Here’s an idea. What about using this £5.9 million instead to buy twenty or so HMO’s around the country each year to house the people on benefits that private landlords have had to evict because they are not charities?  You would then be able to say, for the first time, that you actually provide shelter!

And when tenants fall into arrears – either because they spend the rent money on other things, or because they become subject to Universal Credit – and you try to evict them, and your helpline advises them to ignore all the legal procedures and wait for the bailiffs, you will finally realise what it is like to be a landlord rather than an ignorant disrupter.

What do you say, Polly?


by user_ 8640

19:51 PM, 27th August 2018, About 3 years ago

Obfuscated Data

by Luke P

20:54 PM, 27th August 2018, About 3 years ago

Reply to the comment left by Jeanluc Realtor at 27/08/2018 - 19:51
Except when all the (private) LLs have gone and there’s an increase in homelessness, they’ll not get away with slating the RSLs and corporates in the same way…Government won’t stand for it. Just a shame they don’t feel that way about us now.

by Appalled Landlord

21:03 PM, 27th August 2018, About 3 years ago

Reply to the comment left by Jeanluc Realtor at 27/08/2018 - 19:51
Hi Jeanluc

I take your point but I was referring to the shops.
Shelter is a brand, and is vulnerable to losing income very suddenly should public perception change due to the actions of its staff, like Oxfam and Ratners.

by Dismayed Landlord

21:25 PM, 27th August 2018, About 3 years ago

I called our local Shelter office a few months ago I order to gain some support from them regarding initiatives to ease the local homeless problem.

I asked to speak to the manager and was told she was not available, so I asked if I could leave her a message to call me back, the chap asked my name and the capacity I was calling, when I told him I was a local landlord, he immediately replied “Sorry we don’t talk to landlords”.....

I was so taken aback by that appalling attitude that it left me speechless. It speaks volumes about them as an outfit though.

by Luke P

9:39 AM, 28th August 2018, About 3 years ago

Reply to the comment left by Dismayed Landlord at 27/08/2018 - 21:25
I've had the same response from Citizens Advice of all places! Are LLs not citizens? I was actually after some assistance with a tenant, but they said they don't help LLs.

by Whiteskifreak Surrey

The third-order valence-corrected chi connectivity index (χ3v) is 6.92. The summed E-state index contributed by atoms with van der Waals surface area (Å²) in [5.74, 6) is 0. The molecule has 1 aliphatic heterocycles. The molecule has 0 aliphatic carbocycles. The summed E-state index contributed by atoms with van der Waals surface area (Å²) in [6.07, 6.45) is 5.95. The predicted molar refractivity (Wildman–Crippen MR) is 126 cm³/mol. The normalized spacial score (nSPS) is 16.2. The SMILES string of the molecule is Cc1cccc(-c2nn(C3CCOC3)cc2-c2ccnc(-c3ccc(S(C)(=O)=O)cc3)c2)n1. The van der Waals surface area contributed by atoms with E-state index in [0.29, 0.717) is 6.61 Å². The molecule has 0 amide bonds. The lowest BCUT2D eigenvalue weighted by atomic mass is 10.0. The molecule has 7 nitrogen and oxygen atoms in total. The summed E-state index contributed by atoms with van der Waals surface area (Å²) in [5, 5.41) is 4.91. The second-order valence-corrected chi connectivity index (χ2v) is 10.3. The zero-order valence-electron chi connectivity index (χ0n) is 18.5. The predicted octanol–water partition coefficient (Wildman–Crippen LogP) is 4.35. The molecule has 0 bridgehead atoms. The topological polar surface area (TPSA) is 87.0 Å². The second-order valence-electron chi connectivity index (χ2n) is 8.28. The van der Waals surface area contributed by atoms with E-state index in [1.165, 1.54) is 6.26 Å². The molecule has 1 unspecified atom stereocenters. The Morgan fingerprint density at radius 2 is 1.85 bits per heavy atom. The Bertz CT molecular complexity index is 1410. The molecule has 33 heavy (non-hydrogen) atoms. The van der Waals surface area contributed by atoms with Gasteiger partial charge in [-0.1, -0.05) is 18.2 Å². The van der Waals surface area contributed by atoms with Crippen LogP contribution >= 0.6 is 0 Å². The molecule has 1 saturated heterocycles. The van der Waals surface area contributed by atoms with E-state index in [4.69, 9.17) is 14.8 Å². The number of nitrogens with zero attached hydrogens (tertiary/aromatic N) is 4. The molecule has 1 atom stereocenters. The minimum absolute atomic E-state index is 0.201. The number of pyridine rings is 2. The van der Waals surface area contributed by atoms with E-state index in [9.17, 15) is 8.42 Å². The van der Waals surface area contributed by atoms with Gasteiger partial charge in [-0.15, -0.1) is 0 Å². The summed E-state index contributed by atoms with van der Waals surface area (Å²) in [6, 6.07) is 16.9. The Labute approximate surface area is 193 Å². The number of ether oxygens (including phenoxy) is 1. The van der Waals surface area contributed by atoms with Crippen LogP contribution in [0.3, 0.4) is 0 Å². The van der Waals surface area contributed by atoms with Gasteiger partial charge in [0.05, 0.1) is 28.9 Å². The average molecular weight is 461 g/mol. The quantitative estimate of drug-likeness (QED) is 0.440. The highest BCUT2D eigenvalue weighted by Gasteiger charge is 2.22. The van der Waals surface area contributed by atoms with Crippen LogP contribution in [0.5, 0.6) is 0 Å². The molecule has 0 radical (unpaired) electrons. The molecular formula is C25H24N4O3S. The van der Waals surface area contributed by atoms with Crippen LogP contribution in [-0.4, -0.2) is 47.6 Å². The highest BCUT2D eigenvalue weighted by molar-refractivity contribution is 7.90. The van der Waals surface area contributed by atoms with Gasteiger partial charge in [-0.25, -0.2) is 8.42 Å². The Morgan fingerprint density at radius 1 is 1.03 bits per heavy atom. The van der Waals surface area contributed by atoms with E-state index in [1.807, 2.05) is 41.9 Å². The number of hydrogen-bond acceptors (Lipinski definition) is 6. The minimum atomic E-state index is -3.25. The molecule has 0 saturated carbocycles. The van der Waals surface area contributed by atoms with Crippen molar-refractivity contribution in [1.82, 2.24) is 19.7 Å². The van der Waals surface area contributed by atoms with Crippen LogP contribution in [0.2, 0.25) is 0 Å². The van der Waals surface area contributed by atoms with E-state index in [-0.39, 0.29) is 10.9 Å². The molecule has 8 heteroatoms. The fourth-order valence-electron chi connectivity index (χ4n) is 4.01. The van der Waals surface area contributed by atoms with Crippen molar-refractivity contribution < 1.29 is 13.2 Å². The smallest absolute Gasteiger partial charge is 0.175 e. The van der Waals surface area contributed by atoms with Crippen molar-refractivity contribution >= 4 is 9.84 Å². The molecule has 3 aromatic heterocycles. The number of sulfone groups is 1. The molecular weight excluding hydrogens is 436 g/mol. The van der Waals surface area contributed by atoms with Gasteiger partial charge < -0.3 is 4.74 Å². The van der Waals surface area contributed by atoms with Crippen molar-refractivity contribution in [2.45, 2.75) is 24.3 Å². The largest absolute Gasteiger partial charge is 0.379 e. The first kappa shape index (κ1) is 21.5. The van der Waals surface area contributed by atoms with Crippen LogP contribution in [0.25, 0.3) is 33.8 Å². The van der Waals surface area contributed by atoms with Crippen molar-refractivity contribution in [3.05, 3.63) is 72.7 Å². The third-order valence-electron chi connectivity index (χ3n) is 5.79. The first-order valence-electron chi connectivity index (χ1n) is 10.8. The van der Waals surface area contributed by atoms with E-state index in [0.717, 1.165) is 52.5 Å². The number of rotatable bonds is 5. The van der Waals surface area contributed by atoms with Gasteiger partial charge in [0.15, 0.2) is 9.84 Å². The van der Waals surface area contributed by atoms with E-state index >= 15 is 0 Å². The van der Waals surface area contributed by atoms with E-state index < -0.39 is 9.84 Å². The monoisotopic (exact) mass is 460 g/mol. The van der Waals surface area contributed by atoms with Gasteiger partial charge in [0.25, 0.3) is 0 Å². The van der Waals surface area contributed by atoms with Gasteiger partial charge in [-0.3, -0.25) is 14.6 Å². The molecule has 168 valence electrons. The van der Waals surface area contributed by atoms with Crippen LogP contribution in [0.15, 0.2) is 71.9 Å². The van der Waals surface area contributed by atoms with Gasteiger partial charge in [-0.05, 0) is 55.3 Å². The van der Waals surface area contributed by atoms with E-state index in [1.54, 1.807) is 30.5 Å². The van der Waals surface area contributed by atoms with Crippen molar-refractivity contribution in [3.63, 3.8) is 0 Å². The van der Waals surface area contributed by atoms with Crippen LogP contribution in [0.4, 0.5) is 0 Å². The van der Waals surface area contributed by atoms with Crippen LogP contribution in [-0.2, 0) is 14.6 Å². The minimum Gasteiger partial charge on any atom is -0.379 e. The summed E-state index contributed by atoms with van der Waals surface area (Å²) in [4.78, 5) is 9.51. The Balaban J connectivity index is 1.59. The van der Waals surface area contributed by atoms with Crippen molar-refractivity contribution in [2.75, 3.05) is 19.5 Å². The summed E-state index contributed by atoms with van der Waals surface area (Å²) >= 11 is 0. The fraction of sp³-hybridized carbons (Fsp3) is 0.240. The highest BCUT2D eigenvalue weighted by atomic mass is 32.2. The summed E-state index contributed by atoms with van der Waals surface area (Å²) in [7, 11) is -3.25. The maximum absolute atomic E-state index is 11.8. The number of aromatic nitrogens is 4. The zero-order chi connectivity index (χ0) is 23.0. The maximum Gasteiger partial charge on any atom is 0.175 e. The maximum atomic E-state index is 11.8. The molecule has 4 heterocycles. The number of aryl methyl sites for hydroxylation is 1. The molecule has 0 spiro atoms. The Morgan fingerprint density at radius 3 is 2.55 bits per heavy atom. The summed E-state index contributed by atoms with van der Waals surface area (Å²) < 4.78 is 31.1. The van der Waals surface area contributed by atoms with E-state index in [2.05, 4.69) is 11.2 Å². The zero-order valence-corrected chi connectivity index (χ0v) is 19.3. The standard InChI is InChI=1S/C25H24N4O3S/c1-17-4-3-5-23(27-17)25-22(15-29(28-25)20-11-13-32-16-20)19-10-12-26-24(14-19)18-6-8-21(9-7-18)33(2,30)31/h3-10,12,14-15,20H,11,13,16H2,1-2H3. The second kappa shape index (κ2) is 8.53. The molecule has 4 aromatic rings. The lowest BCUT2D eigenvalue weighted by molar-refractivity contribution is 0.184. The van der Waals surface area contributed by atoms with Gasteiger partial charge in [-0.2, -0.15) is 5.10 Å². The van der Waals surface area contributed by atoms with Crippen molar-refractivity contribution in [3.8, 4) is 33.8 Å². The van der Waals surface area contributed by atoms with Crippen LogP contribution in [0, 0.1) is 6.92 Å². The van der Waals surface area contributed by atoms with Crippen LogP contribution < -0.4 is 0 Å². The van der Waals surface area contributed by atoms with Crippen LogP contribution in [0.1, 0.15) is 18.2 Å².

9:44 AM, 28th August 2018, About 3 years ago

Clearly the war on Landlords spread out from Government and Shelter to other institution. I wonder when we will be publicly named and shamed, and refused basic services like NHS & public transport or banned to make an appointment with local MP (who is already against us as a public enemy No 1). All that it is going to end badly. And offloading the houses is not easy, nobody is buying (I wonder where are those FTB we stopped from buying?).

by Appalled Landlord

9:58 AM, 28th August 2018, About 3 years ago

Reply to the comment left by Luke P at 28/08/2018 - 09:39
Hi Luke

Like Shelter,CAB also proudly takes credit for the letting fees ban. Page 20 of CAB’s annual report 2019/17 has this:

“After 7 years of campaigning by Citizens Advice, in 2016 the government committed to banning all letting agent fees charged to people living in rented homes. We’re working closely with ministers, officials and stakeholders in the housing sector to make sure this change is brought in quickly and smoothly.”

by Luke P

9:58 AM, 28th August 2018, About 3 years ago

Reply to the comment left by Whiteskifreak Surrey at 28/08/2018 - 09:44
Are those the first time buyers that are so flush with money to pay their mortgage arrangement fees/conveyancing bill/searches & valuation charges etc. that they are having to look at porting deposits and capping them at three weeks rent because they...oh, wait...can't (according to the same government that insist on the above) manage to have two deposits out to to LLs during a crossover period whilst moving property.

by Christopher Marsden

9:58 AM, 28th August 2018, About 3 years ago

Reply to the comment left by Whiteskifreak Surrey at 28/08/2018 - 09:44
South East London is certainly difficult at the moment. We had a buyer pull out 4 days before exchange after running us for 4 months.
The reason he gave was brexit. He was worried that the value of the property would drop.
Hey ho looks like a relet and another deed of trust to pass the income over to my better half.
On the matter of Landlords influencing government and society I think we need a miracle because until we can raise the numbers to support a cause (even a petition) we are dead in the water.

by Luke P

9:59 AM, 28th August 2018, About 3 years ago

Reply to the comment left by Appalled Landlord at 28/08/2018 - 09:58
My office is opposite theirs in my town. They have turned away other LLs before too that are having issues with tenants and directed them to us...ha!